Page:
It’s a beautiful 53F sunny morning at 6am. The birds are chirping, the brain dead woodpecker is tapping away on the metal roof on schedule, and the dog (Rascal, part Border Collie) wants to play fetch with what I consider small logs. Today is the day that Jim Juczak (Woodhenge.org) and Dave Heap arrive for our trip to Belleghuan, to pick up the listeroid that DJ MacIntyre (Leboise.com) donated to us. This engine is the heart of our veggie oil powered generator, 2nd Edition, replacing the old Detroit Veggie Gen. While I was waiting for the troops to arrive with heavy truck, ramps, and rollers (the engine weighs 1000 lbs), I decided to do some more work in the garden. All 8 cedar raised beds are finished (Dan bolted the rest together last night before the whole family went out to see Pirates of the Caribbean 3), and filled with peat moss and horse/calf bedding (manure and hay), and the potatoes and tomatoes are planted. Next week the lettuce, beans, peas, carrots, and cucumbers get planted (I’m on vacation). The pigs and turkeys have not yet arrived, but we expect them soon. We plan to eat well this summer.
Archive for May, 2007
Today, Dan (our summer intern), my sons and I cut up the cedar logs for the raised bed gardens. We cut the ends so the logs would overlap, and sunk a single lag bolt in each corner to hold them together. We have enough cut and notched logs for a total of eight 3′ x 3′ beds. We then mixed up the peat moss and the bedding from the horse and calf pens, which is half manure, half hay, and filled the beds. We had frost this morning, so planting will have to wait until next week.
The other day when we were looking for a Beech Tree for our Shitake plugs, I did some research on the Beech Tree. I discovered that folks have been using the beechnut as a substitute for coffee, flour, and even pressed for oil. As our property is inundated with Beech Tree’s, expect future articles from us as we grind our own flour, roast our own nuts for coffee, and try pressing the nut oil for fuel, and cooking.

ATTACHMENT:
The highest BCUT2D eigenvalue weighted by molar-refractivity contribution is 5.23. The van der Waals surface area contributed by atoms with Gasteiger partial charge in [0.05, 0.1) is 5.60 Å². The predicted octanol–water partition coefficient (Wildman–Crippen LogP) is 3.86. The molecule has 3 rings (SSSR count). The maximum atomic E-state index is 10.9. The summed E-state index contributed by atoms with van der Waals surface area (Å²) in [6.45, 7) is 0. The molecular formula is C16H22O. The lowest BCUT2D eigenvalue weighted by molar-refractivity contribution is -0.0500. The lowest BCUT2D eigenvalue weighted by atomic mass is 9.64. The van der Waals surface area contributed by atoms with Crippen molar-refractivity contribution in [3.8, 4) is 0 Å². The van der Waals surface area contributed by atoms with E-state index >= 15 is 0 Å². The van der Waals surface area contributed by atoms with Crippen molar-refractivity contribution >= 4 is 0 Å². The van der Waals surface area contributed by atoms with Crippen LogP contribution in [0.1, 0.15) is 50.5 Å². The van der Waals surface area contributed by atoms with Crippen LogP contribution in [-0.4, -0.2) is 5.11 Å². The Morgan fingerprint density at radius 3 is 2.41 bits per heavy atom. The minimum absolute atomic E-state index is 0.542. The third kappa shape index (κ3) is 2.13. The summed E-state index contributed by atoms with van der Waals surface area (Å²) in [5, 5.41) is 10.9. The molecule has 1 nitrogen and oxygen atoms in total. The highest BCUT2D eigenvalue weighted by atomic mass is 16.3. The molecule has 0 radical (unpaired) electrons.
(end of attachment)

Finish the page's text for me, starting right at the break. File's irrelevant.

One article shows us how to harvest the nuts.
Just spread the blanket/tarp on the forest floor under the tree. Scoop leaves onto the blanket, gather the four corners and shake the blanket well. This will allow the nuts to fall to the surface of the blanket. The leaves can then be removed and the nuts separated from the other chaff of the forest floor. The nuts may also be gleaned by sifting through leaves on the forest floor with the fingers.
Although it is easier to extract the tiny kernels before the nuts lose all of their moisture, the meats of well-dried nuts are more crisp (and perhaps more tasty). Roasting the nuts in an oven or on the top of a wood-burning stove also produces good results.
According to this article on making bread,
Beech nuts should be heated gently until they open, usually after just a few minutes, then the three nuts removed and taken out of the brown casing before being ready to eat.
This article explains,
Roasted then ground, beechnuts can be used as a coffee substitute. Or the roasted nut can be grated as a sprinkle over hot drinks or pies, making a good substitute for fresh-ground nutmeg.
We were given 250 white pine seedlings. My son Matt and I planted 30 of them yesterday, and gave the rest to Jim Juczak at Woodhenge. We may plant some more. We will see. Luke Martin gave us a bag of Shitake mushroom spore plugs, so this week I’ll be drilling a log and inserting the plugs. We have a college student intern coming for the summer, to help out with the turkey’s, the garden, and the methane digester project. This past weekend Jim and I gave seminars and workshops at the Renewable Energy Fair in Canton, NY. We built pedal powered generators, food dehydrators, and talked about the $20k home, off-grid living, and cabin sized solar power systems.
Launched Earth Day 2006 (April 22nd), Break the Addiction is think MTV’s year-long campaign to mobilize a new generation of everyday environmental activists. Aimed at ending global warming and over-consumption, Break the Addiction works with the largest environmental organizations in the country to encourage young people to commit to a 12-step recovery program to change their habits and, in turn, change their world.
We spoke with Ian Rowe, VP of Strategic Partnerships & Public affairs.
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Simple steps to preserve the environment & fight global warming
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